Last weekend was a little cold and grey but I headed down to the site anyway. I spent most of my time on the new plot at Tamworth Farm, mainly because I wanted to get a good dose of weedkiller on the areas where I’ll be putting the shed, especially as I’ve co-opted some labour to help the weekend of 7-8 May!
While there I also managed to clear last year’s dead bindweed which was wrapped around the larger fruit tree at the bottom of the plot. Here it is bindweed and bramble free!
As you can see it’s up against the fence – what you can’t see is to the left is the giant patch of brambles (see below). Here’s a close up pic of blossom and leaves…so folks what is that? Plum? Cherry? Something else? My fruit tree ID is terrible. I suspect cherry but I’m not sure.
And here are the triffid like blackberries and bindweed. I wonder if I can salvage them? Certainly have my work cut out to sort out that area!
During the clearing process I’ve also discovered reaspberry canes in among the brambles and running along the plot boundary where the smaller tree is. The smaller tree has also been cleared of bindweed and is awash with blossom. Think this might be a cherry too?
I’ve also started avidly scanning Freecycle and TrashNothing to scrounge up things which might be useful on the plot. This afternoon I left work a little early to beetle over to my local van hire place and collect a small van so I could go grab these!
Nine pallets crammed as tightly as possible in there. Six from a charming chap who helped me load them all and another 3 from a charming but less helpful chap! It took me 40 mins at the other end to get them out of the van and into the plot. But at least I don’t need to worry about not having been to the gym today!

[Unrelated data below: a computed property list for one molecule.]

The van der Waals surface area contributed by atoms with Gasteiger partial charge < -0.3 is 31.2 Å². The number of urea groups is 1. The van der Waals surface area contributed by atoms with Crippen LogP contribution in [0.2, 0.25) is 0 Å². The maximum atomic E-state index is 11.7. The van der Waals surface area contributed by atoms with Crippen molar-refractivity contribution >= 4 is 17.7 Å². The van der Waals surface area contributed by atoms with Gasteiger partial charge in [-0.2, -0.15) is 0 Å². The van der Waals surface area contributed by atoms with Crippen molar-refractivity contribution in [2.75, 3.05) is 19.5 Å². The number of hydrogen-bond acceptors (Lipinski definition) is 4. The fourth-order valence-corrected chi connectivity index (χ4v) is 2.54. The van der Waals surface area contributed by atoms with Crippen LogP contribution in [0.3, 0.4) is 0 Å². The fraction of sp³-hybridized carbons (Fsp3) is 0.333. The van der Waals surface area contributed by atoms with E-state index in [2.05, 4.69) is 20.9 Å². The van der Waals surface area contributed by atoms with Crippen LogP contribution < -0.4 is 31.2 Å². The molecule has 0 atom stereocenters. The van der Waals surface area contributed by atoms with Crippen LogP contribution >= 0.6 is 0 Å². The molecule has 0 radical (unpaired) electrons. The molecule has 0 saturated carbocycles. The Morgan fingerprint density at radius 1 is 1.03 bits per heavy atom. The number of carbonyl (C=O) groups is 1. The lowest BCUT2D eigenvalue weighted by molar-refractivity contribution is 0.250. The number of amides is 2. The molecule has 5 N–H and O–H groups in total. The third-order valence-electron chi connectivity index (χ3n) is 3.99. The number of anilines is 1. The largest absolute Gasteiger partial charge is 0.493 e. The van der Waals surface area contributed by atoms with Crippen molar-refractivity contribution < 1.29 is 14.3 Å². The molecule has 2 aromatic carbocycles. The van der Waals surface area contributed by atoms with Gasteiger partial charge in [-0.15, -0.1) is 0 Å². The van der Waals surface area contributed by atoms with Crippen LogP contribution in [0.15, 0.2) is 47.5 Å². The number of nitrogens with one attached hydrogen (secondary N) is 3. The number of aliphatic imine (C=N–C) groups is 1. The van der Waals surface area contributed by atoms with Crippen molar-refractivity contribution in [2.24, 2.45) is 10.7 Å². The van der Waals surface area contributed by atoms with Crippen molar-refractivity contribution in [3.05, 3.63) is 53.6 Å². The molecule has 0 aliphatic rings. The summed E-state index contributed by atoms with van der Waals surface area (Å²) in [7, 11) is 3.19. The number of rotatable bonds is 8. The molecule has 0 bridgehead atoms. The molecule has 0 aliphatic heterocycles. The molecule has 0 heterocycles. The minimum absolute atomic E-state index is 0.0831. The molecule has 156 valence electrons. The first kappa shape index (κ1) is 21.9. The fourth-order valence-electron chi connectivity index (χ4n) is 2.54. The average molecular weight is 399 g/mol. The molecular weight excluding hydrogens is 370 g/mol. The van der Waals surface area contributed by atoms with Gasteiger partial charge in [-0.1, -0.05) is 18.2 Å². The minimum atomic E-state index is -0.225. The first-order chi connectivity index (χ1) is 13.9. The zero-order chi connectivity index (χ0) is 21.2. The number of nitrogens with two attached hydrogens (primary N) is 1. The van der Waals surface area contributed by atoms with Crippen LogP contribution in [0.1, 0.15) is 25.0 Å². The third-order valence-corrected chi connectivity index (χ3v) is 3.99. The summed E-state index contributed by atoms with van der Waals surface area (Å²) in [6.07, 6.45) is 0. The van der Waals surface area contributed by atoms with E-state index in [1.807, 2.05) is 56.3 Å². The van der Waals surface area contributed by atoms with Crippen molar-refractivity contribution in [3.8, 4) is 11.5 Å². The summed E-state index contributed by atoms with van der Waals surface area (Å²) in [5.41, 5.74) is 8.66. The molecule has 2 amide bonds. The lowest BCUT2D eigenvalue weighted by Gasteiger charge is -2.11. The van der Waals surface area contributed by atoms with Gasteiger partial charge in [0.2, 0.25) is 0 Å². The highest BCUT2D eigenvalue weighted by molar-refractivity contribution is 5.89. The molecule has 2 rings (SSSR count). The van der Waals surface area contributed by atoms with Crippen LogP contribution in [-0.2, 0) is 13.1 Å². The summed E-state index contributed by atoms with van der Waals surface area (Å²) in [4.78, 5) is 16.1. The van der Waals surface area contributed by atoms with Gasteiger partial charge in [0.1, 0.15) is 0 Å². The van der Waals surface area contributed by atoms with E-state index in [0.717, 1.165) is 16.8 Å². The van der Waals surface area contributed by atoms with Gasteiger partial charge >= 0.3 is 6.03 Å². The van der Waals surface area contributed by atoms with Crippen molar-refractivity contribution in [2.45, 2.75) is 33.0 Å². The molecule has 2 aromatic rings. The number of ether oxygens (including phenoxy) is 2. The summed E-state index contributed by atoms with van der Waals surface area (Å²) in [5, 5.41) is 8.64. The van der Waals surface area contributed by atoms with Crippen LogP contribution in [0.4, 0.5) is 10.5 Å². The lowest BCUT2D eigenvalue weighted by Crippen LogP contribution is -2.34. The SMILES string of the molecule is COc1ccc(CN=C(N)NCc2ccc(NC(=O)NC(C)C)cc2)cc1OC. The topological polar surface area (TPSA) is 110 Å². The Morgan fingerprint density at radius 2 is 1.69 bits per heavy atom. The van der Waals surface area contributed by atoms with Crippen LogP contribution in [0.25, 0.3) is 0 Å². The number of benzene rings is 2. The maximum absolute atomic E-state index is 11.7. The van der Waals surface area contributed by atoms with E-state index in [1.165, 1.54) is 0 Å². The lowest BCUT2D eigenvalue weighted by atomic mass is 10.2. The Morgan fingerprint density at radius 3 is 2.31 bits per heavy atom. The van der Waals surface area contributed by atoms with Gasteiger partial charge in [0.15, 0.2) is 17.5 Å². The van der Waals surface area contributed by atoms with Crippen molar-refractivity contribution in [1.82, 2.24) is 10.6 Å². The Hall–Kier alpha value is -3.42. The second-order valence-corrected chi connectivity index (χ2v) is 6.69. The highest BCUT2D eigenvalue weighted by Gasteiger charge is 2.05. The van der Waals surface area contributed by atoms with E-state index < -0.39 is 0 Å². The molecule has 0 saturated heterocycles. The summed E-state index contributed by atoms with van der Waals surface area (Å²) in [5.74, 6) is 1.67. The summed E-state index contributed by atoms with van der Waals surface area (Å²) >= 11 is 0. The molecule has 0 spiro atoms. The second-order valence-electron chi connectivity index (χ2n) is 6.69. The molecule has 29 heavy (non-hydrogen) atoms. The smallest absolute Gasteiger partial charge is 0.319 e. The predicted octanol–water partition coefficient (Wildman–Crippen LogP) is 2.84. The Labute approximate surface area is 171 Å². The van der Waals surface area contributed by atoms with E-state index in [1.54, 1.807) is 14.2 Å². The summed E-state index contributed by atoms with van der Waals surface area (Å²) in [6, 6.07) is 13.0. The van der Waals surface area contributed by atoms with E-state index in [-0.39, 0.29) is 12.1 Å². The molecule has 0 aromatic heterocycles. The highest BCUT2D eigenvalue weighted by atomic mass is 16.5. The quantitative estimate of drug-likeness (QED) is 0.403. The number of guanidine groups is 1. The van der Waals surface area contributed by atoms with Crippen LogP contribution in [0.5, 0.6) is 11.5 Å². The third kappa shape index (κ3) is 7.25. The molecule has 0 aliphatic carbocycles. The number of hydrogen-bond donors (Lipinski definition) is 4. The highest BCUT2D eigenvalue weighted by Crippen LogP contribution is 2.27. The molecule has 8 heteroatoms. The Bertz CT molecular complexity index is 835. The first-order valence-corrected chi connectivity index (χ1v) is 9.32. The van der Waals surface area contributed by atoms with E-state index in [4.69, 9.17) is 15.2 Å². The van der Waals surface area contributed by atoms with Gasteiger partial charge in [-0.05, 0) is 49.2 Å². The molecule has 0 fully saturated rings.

My plan is to use them to replace the rickety falling down fence on one side of the plot. The van hire was £28 (generally I’d get a full day’s use) but still it’s a darn sight cheaper than buying fencing for a run that long! And as you can see 7 of the 9 pallets should do it. With two pallets and maybe a little bit of extra wood left over.
So tonight – after posting this – I’ll be hitting up google for ideas as to how to make sure I create a good strong fence!
The when I get back from Wales on 5 May I’m heading over to a local wood recycling depot to check out what they may have available for making a prettier fence along the front of the plot and for making some boundaries for potential planting beds!
A busy, and worthwhile, few days by the look and sound of it. I’m not sure what you’re trees are so I would leave them be and how they do. I would tackle the brambly areas slowly leaving any major work until the autumn and winter. Pallets are always useful and will make a good fence once in place with plants growing in front of them. Perhaps the two left would make a compost bin. xx
What a great idea to use pallets as fencing and cheap too! I think you tree is a cherry. You can tell because they tend to fruit a lot at the tips of branches and have quite textured/deeply veined leaves.
Thanks for the help on the tree ID! I never as very good at spotting fruit trees 🙂 I’m hoping the pallet fencing idea works – I’m hoping to use lots of recycled materials on the allotment.